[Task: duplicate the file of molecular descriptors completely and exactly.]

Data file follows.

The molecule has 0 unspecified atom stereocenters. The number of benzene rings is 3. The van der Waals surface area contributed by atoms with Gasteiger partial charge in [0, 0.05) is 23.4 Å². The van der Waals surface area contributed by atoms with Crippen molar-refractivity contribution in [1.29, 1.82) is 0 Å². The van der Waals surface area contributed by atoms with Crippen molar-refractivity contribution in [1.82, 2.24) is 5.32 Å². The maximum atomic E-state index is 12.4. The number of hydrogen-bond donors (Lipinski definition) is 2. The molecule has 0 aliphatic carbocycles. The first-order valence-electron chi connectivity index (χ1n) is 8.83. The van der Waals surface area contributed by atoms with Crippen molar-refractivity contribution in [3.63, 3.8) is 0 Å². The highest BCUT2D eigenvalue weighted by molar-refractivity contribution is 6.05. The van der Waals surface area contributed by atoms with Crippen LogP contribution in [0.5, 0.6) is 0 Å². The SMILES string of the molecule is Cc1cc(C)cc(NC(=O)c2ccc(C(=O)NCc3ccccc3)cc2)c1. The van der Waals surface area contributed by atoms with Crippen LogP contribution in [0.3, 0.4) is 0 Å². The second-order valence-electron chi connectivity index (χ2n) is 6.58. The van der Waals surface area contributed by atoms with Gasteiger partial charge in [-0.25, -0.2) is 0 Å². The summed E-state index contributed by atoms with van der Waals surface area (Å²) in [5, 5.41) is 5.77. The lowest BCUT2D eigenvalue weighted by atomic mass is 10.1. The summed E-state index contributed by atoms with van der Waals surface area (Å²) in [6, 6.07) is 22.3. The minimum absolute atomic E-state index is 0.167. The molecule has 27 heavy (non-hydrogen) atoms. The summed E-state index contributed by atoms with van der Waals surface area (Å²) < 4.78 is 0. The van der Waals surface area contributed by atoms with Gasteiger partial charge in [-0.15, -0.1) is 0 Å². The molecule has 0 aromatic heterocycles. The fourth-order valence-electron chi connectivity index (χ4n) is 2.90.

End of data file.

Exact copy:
The molecule has 0 unspecified atom stereocenters. The number of benzene rings is 3. The van der Waals surface area contributed by atoms with Gasteiger partial charge in [0, 0.05) is 23.4 Å². The van der Waals surface area contributed by atoms with Crippen molar-refractivity contribution in [1.29, 1.82) is 0 Å². The van der Waals surface area contributed by atoms with Crippen molar-refractivity contribution in [1.82, 2.24) is 5.32 Å². The maximum atomic E-state index is 12.4. The number of hydrogen-bond donors (Lipinski definition) is 2. The molecule has 0 aliphatic carbocycles. The first-order valence-electron chi connectivity index (χ1n) is 8.83. The van der Waals surface area contributed by atoms with Crippen molar-refractivity contribution in [3.63, 3.8) is 0 Å². The highest BCUT2D eigenvalue weighted by molar-refractivity contribution is 6.05. The van der Waals surface area contributed by atoms with Crippen LogP contribution in [0.5, 0.6) is 0 Å². The SMILES string of the molecule is Cc1cc(C)cc(NC(=O)c2ccc(C(=O)NCc3ccccc3)cc2)c1. The van der Waals surface area contributed by atoms with Crippen LogP contribution in [0.3, 0.4) is 0 Å². The second-order valence-electron chi connectivity index (χ2n) is 6.58. The van der Waals surface area contributed by atoms with Gasteiger partial charge in [-0.25, -0.2) is 0 Å². The summed E-state index contributed by atoms with van der Waals surface area (Å²) in [5, 5.41) is 5.77. The lowest BCUT2D eigenvalue weighted by atomic mass is 10.1. The summed E-state index contributed by atoms with van der Waals surface area (Å²) in [6, 6.07) is 22.3. The minimum absolute atomic E-state index is 0.167. The molecule has 27 heavy (non-hydrogen) atoms. The summed E-state index contributed by atoms with van der Waals surface area (Å²) < 4.78 is 0. The van der Waals surface area contributed by atoms with Gasteiger partial charge in [-0.15, -0.1) is 0 Å². The molecule has 0 aromatic heterocycles. The fourth-order valence-electron chi connectivity index (χ4n) is 2.90.